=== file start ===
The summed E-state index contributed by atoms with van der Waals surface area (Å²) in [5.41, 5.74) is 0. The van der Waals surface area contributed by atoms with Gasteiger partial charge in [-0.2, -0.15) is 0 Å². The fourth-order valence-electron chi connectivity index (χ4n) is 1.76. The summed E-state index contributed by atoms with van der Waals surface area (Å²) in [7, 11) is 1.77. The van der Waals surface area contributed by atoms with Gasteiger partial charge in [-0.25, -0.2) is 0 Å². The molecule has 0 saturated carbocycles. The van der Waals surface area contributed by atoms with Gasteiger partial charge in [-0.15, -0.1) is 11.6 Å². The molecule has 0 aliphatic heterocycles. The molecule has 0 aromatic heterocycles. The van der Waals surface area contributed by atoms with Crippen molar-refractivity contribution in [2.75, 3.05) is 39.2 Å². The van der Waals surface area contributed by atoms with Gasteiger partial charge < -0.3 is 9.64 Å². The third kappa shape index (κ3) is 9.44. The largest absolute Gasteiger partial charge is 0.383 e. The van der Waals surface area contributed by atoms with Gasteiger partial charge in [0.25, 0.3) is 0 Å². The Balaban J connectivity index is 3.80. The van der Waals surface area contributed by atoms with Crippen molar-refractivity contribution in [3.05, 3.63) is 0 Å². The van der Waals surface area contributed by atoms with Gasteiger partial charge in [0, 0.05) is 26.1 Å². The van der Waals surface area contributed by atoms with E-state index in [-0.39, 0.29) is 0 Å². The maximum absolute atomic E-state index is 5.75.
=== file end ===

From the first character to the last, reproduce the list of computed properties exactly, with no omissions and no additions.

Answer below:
The summed E-state index contributed by atoms with van der Waals surface area (Å²) in [5.41, 5.74) is 0. The van der Waals surface area contributed by atoms with Gasteiger partial charge in [-0.2, -0.15) is 0 Å². The fourth-order valence-electron chi connectivity index (χ4n) is 1.76. The summed E-state index contributed by atoms with van der Waals surface area (Å²) in [7, 11) is 1.77. The van der Waals surface area contributed by atoms with Gasteiger partial charge in [-0.25, -0.2) is 0 Å². The molecule has 0 saturated carbocycles. The van der Waals surface area contributed by atoms with Gasteiger partial charge in [-0.15, -0.1) is 11.6 Å². The molecule has 0 aliphatic heterocycles. The molecule has 0 aromatic heterocycles. The van der Waals surface area contributed by atoms with Crippen molar-refractivity contribution in [2.75, 3.05) is 39.2 Å². The van der Waals surface area contributed by atoms with Gasteiger partial charge < -0.3 is 9.64 Å². The third kappa shape index (κ3) is 9.44. The largest absolute Gasteiger partial charge is 0.383 e. The van der Waals surface area contributed by atoms with Gasteiger partial charge in [0.25, 0.3) is 0 Å². The Balaban J connectivity index is 3.80. The van der Waals surface area contributed by atoms with Crippen molar-refractivity contribution in [3.05, 3.63) is 0 Å². The van der Waals surface area contributed by atoms with Gasteiger partial charge in [0, 0.05) is 26.1 Å². The van der Waals surface area contributed by atoms with E-state index in [-0.39, 0.29) is 0 Å². The maximum absolute atomic E-state index is 5.75.